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TechView A “Cure” for an


In-Body Camera Housing Challenge


Medical manufacturing suppliers are expected to be able to innovate while maintaining required quality and safety standards. Quality controls are as impor- tant as nimble problem-solving abilities. Columbia Plastics, where we focus on in- jection molding, knows these challenges well, as the following example shows. Our customer came to us with the


challenge of making a curved camera housing for one-time use inside the body. Te camera unit is reusable and is to be inserted inside the housing. Te housing must protect both the patient and the camera from any form of contamination. Tis prevents cross contamination between patients and also ensures the camera electronics are kept clean. Te curve in the design is to provide the ability to slip into the abdominal cavity and be strong enough to maneuver and hold organs in order to see around them. Te housing must also include irrigation and suction lines to enable the surgeon to see clearly. Tese lines must be trimmed to the correct length and angle aſter being connected to the standard Luer fittings. Te angle of the arc along with


the camera locking feature, clamping rod and suction and irrigation lines mandated the unit be made in halves and assembled. Te assembly required a clear lens, the holder rod, the irrigation and suction lines along with their Luer fittings to be hermetically sealed to the handle and to support 25 lbs (11.25 kg) on the end of the clamping rod. In order to comply with Class 2


requirements for medical devices, we chose an ultraviolet curing adhesive that would withstand the electron beam


radiation used for sterilization. No ad- hesive was allowed on the lens or on the side of the part so it was applied roboti- cally to ensure a consistent volume and complete coverage. In order to avoid any adhesive leakage onto the outside of the housing it was necessary to make light- weight tooling to guide the two halves of the housing together. It was also criti-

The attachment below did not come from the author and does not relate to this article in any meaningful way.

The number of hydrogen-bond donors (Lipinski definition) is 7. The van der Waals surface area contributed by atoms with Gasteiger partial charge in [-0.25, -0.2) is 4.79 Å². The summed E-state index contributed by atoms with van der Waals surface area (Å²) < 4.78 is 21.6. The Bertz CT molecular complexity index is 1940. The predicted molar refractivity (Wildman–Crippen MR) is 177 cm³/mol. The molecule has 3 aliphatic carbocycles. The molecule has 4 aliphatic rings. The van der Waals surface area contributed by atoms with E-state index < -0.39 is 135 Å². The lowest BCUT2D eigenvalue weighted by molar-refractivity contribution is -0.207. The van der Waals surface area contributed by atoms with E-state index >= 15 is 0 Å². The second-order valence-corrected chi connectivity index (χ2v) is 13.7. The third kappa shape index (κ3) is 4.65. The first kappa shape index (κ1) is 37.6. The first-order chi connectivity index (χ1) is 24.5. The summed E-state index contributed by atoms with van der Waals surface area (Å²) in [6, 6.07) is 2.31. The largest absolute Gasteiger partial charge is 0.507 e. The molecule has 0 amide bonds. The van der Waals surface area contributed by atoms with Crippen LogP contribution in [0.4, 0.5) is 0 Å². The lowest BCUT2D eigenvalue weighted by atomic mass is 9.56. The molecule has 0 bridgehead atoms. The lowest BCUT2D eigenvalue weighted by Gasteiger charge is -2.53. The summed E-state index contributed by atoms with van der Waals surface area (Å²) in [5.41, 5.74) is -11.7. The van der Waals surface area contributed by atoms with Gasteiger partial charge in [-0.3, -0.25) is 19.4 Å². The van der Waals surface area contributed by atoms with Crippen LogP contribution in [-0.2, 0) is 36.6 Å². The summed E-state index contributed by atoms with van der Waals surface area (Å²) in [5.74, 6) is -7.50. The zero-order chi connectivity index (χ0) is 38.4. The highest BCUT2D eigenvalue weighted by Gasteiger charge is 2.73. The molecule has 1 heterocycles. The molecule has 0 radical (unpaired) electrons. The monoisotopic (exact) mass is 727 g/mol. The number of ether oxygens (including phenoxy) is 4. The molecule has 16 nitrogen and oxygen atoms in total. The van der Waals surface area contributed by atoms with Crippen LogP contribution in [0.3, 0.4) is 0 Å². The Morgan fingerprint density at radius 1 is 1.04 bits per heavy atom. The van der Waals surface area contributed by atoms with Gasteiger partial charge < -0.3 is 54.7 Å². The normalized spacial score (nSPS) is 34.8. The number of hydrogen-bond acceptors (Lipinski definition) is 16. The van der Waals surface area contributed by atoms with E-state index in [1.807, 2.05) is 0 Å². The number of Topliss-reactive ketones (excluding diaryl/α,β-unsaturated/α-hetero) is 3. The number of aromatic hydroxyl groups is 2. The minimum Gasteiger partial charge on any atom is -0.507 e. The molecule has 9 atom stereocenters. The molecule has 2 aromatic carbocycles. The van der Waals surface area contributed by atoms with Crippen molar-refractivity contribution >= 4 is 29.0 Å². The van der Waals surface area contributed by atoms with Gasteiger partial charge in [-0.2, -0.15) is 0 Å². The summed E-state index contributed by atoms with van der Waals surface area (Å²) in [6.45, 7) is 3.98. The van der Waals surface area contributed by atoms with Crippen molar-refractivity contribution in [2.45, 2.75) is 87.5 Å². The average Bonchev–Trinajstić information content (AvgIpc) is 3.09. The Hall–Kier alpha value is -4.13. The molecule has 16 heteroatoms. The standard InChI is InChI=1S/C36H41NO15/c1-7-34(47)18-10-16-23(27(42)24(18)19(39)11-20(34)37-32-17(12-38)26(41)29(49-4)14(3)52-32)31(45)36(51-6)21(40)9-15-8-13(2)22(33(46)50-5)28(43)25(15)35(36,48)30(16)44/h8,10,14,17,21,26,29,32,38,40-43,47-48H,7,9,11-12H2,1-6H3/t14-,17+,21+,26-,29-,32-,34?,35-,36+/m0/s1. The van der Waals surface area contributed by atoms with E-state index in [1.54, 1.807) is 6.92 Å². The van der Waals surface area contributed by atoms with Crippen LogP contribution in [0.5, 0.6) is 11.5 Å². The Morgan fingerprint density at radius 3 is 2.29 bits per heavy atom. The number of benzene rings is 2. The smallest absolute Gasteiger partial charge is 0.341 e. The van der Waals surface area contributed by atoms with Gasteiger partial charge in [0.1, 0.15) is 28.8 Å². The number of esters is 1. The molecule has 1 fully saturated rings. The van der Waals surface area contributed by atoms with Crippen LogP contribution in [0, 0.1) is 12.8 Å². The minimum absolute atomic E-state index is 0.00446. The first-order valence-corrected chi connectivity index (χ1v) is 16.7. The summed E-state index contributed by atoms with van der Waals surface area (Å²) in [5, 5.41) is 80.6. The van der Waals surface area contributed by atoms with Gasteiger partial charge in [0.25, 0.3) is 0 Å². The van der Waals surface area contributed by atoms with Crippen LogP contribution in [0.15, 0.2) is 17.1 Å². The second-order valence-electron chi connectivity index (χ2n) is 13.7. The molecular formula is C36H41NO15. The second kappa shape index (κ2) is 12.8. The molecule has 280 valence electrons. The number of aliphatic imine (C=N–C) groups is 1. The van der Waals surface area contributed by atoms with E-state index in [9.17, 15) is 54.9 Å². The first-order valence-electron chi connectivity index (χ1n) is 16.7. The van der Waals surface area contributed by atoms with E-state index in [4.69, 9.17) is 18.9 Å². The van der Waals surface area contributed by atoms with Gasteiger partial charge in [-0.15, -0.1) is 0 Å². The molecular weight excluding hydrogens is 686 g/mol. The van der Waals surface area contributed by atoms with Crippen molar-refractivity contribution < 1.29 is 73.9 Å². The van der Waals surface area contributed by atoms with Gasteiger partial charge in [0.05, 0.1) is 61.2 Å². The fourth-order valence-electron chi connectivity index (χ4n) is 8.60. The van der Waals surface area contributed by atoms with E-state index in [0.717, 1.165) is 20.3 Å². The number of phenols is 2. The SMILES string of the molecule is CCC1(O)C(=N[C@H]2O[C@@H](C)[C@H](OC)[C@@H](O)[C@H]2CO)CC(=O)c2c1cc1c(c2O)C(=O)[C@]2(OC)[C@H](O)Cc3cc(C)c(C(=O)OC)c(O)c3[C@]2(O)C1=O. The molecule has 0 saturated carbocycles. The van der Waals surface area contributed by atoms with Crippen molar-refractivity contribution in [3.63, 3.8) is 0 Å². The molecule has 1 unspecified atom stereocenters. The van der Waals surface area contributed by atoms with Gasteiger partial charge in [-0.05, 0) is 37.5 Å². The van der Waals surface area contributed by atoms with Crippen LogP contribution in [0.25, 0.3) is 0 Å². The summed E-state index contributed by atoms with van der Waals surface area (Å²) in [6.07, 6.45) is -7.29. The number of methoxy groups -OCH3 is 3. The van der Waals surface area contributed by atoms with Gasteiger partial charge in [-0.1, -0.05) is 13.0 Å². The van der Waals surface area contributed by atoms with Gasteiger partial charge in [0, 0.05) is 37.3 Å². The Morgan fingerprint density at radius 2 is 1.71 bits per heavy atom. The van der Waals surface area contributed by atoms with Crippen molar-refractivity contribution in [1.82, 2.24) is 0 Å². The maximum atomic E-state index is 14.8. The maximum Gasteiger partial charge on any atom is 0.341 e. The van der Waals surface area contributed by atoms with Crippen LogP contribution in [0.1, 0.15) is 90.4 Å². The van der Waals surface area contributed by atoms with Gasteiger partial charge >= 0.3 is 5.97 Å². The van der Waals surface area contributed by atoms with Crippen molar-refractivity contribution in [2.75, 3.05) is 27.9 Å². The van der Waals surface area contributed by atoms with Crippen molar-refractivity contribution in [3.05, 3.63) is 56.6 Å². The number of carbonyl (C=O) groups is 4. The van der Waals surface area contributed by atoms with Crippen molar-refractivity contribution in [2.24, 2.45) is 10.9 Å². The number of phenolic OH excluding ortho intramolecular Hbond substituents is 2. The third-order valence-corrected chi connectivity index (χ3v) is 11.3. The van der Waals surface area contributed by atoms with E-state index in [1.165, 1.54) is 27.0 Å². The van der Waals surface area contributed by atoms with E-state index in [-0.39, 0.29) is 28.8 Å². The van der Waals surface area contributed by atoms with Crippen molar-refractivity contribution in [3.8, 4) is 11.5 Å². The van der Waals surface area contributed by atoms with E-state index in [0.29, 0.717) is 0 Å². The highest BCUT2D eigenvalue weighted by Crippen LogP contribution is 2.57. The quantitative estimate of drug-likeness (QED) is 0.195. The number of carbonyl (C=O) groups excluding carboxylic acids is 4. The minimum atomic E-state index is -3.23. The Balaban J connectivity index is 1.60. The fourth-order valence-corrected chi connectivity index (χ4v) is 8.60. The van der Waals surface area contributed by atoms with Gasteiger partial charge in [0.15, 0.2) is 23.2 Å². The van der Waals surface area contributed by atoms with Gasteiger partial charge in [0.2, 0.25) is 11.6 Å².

F. Brian Holmes, CMfgE


Vice President and General Manager Columbia Plastics Ltd. Surrey, BC, Canada


way to do that was to hold the light in the same robot and follow the path of the adhesive dispensing with a suitable offset. Te holder bar was molded in a


highly filled polymer to replace the originally designed stainless steel unit. Tis allowed for electron beam steriliza- tion without creating radiation shadows on the part, and also reduced the weight of the assembled unit without com- promising the required strength. Te combined cost reduction for production and sterilization was $8 per unit. In order to ensure proper function-


Ultraviolet curing.


cal to ensure the parts came together properly and completely the first time to prevent any air pockets forming in the adhesive. An air pocket could allow a failure in the seal. Since the lens was required to be made separately to ensure the optical properties it had to be assem- bled to the main housing as well. Te fact that it sits on a perpendicular plane required a separate assembly process in order to access the sealing geometry.


Evaluation of the potential risks allowed us to develop economical test methods.


To ensure complete curing of the ad-


hesive we ran a portable ultraviolet light around the sealing area. Te procedure was designed to provide the whole joint with the same exposure so the curing would be equal in all areas. Te simplest


ing of the part in use, every unit needs to be tested to ensure the hermetic seal and physical strength requirements are met. Aſter the part is assembled, each unit is clamped into a fixture by the clamping bar and loaded with a 30-lb (13.5-kg) weight on the end of the unit. We then confirm the hermetic seal using a test unit we designed and built to pressurize the part and detect any pressure loss. All of the testing had to be calibrated to traceable standards as well. Once this test is completed, the unit


was sealed in a vacuum-formed tray and sent for sterilization and onto the customer for distribution. Te process development for this


product entailed utilizing six-sigma tech- niques to map the process. Failure modes and effects analysis (FMEA) was used to confirm all risks had been addressed. Te evaluation of the potential risks allowed us to develop economical test methods to validate the product’s ability to function reliably in the operating theatre.


F. Brian Holmes served as SME President in 2007.


Medical Manufacturing 2013 29


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